Colonial Cold Case

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It starts with the Lost Towns Project, a non-profit organization in modern day Anne Arundel county Maryland where they conduct research to make new discoverers of the Chesapeake region.  And in 2003 they discoverer and old plantation on the site called Leavy Neck. The owners records indicate William Neale acquired the house and property in 1662 and abandoned around 1677 after his death. And around where the home would have been they discovered a colonial storage cellar used for food, beverages and household items. But another purpose is as a trash dump. This is not a unusual purpose for the cellar but after digging through a thin layer of clay they found a entire human skeleton! And based on the “archaeological”evidence(trash) below and above that was used to cover the body, he died when the Neale family lived there most likely pre 1670s. Based on the disrespectful manner of which he was buried he was not close to the family and has no loved ones near, most likely in England. And based on this evidence the initial assumption was he was a indentured servant.

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Indentured servant contract.

Indentured servants were the work force of plantations in 17th century Chesapeake. At the time 3/4 of immigrants where indentured servants. And they would sign a legally binding agreement to serve there owner for a certain time frame they agreed upon, usually 4 to 7 years. And in return for their service the owner would have to pay for their travels to America, give them shelter, and provide food. After the agreed amount of time expires they gain their freedom and are given land to use by the government. But the work was hard and they had to do everything their owner demanded.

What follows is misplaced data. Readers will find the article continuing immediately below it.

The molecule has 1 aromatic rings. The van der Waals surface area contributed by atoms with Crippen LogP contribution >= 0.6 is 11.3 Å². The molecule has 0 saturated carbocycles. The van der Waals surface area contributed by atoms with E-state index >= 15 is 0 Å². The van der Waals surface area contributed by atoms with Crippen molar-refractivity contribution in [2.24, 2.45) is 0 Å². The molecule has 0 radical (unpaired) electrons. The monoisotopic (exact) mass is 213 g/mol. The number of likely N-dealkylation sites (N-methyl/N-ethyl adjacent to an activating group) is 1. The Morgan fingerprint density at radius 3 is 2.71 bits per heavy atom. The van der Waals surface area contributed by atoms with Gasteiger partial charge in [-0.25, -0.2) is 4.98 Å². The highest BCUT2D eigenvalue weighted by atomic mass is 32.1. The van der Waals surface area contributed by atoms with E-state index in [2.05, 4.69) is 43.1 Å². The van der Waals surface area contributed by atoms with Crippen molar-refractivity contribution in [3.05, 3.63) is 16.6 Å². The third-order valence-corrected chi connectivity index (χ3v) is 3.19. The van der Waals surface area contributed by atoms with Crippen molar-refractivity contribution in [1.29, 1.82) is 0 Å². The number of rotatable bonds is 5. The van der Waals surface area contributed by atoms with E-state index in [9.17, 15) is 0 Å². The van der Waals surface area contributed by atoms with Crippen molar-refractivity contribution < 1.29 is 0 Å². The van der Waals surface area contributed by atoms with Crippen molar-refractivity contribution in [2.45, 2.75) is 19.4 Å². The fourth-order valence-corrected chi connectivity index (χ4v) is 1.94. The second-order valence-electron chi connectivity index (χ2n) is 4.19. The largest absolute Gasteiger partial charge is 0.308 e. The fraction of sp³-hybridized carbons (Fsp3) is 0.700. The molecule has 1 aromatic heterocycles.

Life history based on the bones

But was he really a indentured servant? Once he was brought to the Smithsonian Institute they would try to solve that question. Based on the bones he was a European male, about 5ft 2in and still growing based on the incomplete fused epiphyses on his long bones. And he was around 15 to 16 years old. And based on the extensive muscle attachment on his shoulder and arm bones he did a lot of heavy lifting on a daily basis. Based on his vertebrae he did heavy lifting and he developed Schmorl’s depressions. This is a compression in the spine caused by heavy lifting. The same thing can be seen in weight lifters and gymnasts. Also based on stable isotope analysis he was a recent     immigrant. He also had poor health. He suffered for the beginning symptoms of tuberculosis. 19 of his 32 teeth had cavities, some of where infected which could have been the cause of his tuberculosis. All of these factors would have made work as a indentured servant difficult, if not impossible. Which could have lead to his death.

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Because there is beveling on the ceramic edge this was definitely used to bury his grave.   

But why bury him under the cellar? Well based on the laws of the time it was prohibited to give a inappropriate burial of a servant and they had to be public. Public burials cost the owner money but also gave government officials the opportunity to look at indentured servants remains for mistreatment and abuse. Something the Neale’s might not of wanted them to see. There is other skeletal evidence that show foul play. Perimortem ( before death with no signs of healing) fractures in the right wrist indicate a defensive injury. This indicates that there was an altercation that lead to his death, mostly likely because he couldn’t preform the takes that his owner demanded of him. The burial that was given to him also supports the suspicious causes around his death because he was buried in a quick grave that didn’t even fit him completely, and the quickest tool he/ she could find which was the ceramic sherd (yes sherd) that was in the trash pit with him. A burial that was done in haste and secrecy.

More information:

Written in the Bones by       – has a lot of information on this case and other in Chesapeake during the 17th century.

http://anthropology.si.edu/writteninbone/leavy_neck.html – Smithsonian site about the findings in the Chesapeake region.

 

 

 

 

 

 

 

 

 

 

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